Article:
I started planning this storytime yesterday, on November 9th, 2016. Like a lot of Americans and humans, I am having a hard time coming to terms with who my country is today and reconciling that with who I thought we were. This is the kind of thing that weighs heavy on a heart.
I have always believed that libraries are safe places. As a children’s librarian, I feel it’s my duty to show compassion and empathy to every child in everything I do, from how I talk to and connect with the kids in my library, to how I program, to how I plan displays. I emphasize every child, because it is particularly important to me to make sure I reach the groups too often overlooked- kids of color, kids with disabilities, kids who may be part of the LGBTQ spectrum and those who already know they are- every. single. child. will be safe and loved and respected in my library.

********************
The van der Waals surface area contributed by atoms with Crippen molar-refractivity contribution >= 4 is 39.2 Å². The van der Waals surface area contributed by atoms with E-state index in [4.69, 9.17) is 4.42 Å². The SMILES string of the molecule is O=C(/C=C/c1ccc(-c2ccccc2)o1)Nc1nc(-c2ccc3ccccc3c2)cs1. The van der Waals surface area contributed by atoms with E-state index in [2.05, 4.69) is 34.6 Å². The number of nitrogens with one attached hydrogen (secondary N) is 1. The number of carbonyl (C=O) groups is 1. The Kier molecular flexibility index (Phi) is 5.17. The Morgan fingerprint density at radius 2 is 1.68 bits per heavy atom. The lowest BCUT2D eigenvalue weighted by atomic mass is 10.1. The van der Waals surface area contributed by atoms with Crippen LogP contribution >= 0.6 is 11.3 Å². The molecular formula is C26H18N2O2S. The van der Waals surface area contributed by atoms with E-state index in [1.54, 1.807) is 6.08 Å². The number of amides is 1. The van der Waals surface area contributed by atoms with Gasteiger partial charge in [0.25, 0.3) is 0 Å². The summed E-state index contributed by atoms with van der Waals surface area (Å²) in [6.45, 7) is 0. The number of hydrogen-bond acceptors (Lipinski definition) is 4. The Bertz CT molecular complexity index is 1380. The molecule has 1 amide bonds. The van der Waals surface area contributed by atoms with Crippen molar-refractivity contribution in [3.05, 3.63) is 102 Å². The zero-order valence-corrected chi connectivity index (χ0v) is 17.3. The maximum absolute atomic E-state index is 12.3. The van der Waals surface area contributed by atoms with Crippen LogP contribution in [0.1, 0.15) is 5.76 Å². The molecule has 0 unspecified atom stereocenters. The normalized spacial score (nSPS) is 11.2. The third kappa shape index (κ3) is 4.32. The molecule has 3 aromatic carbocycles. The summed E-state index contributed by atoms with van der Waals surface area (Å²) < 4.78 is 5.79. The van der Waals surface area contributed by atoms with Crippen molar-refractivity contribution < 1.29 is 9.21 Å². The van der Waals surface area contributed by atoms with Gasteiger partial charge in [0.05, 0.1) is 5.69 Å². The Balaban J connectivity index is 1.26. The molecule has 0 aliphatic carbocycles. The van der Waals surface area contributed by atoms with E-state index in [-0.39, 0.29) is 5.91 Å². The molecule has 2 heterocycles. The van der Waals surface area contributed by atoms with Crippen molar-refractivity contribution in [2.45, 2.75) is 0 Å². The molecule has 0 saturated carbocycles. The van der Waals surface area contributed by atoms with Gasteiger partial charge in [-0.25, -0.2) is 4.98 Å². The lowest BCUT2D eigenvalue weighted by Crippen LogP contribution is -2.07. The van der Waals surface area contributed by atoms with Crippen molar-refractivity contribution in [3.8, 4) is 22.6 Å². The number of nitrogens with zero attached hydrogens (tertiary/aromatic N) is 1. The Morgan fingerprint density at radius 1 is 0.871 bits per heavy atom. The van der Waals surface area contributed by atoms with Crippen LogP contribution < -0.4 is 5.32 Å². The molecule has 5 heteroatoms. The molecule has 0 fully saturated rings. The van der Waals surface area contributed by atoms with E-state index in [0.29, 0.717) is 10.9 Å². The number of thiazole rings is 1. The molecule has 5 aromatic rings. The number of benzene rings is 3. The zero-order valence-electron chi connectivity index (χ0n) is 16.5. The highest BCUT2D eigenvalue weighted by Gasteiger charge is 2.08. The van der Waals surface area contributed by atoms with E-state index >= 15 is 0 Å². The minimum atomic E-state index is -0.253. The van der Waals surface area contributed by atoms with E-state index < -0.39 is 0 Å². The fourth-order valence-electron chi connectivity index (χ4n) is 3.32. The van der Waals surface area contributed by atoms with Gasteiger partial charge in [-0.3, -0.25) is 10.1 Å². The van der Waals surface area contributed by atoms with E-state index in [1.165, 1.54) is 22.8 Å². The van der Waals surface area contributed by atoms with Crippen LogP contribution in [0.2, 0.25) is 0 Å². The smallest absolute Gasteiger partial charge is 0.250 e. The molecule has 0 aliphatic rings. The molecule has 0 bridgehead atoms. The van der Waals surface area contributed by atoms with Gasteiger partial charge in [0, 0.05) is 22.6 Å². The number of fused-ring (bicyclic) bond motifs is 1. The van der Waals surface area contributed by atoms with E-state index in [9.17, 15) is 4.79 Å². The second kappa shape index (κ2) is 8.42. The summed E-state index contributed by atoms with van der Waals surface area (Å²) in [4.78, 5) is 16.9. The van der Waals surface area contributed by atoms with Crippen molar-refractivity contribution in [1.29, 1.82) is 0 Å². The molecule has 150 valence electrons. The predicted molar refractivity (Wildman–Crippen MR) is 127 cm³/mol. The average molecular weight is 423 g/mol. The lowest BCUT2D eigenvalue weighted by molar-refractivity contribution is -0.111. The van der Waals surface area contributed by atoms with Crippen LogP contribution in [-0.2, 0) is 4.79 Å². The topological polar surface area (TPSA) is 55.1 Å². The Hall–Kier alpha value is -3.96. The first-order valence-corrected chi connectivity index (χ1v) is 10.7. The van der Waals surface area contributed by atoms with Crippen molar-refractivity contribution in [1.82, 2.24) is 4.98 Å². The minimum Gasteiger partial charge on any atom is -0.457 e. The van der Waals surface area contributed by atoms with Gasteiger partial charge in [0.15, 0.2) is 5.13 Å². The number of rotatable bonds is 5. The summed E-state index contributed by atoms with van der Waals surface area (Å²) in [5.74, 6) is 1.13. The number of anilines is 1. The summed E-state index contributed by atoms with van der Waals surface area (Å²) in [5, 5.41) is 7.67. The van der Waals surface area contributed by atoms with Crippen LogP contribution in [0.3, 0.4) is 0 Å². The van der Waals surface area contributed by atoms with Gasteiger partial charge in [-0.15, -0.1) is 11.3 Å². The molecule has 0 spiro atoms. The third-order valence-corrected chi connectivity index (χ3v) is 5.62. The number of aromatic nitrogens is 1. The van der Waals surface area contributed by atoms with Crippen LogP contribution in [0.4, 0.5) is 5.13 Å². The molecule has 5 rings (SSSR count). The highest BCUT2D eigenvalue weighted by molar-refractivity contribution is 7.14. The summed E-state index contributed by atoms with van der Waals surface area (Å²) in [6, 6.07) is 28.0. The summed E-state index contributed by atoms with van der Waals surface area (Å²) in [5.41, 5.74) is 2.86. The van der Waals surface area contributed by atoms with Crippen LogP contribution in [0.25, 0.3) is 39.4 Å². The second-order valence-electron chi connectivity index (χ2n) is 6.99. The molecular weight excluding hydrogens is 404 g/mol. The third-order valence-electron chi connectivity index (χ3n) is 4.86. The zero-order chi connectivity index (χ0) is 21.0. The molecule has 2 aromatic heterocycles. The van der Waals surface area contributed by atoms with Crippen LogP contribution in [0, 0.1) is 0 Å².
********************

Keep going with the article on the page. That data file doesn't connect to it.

So as I planned this storytime, I felt the need to truly put this into action. Every week I make it a point to read books with diverse characters and families but I needed to do more. My heart needed this. I was close to tears most of the day yesterday especially as I pulled the books that I hoped would carry my words today.
Last Stop on Market Street
My Heart is Like a Zoo
The Peace Book
We sang what we usually sing and added Skinnamarink, The More We Get Together, and If You’re Happy and You Know It. My responsibility it not to drag these kids down but to lift them up. To help them understand they are loved, worthy, and strong. I left storytime this morning feeling hopeful in a way I haven’t felt the last few days, held up by their smiling faces and the beautiful stories they share with me and their adorable inability to pronounce “skinnamarink” but their enthusiasm to just keep trying.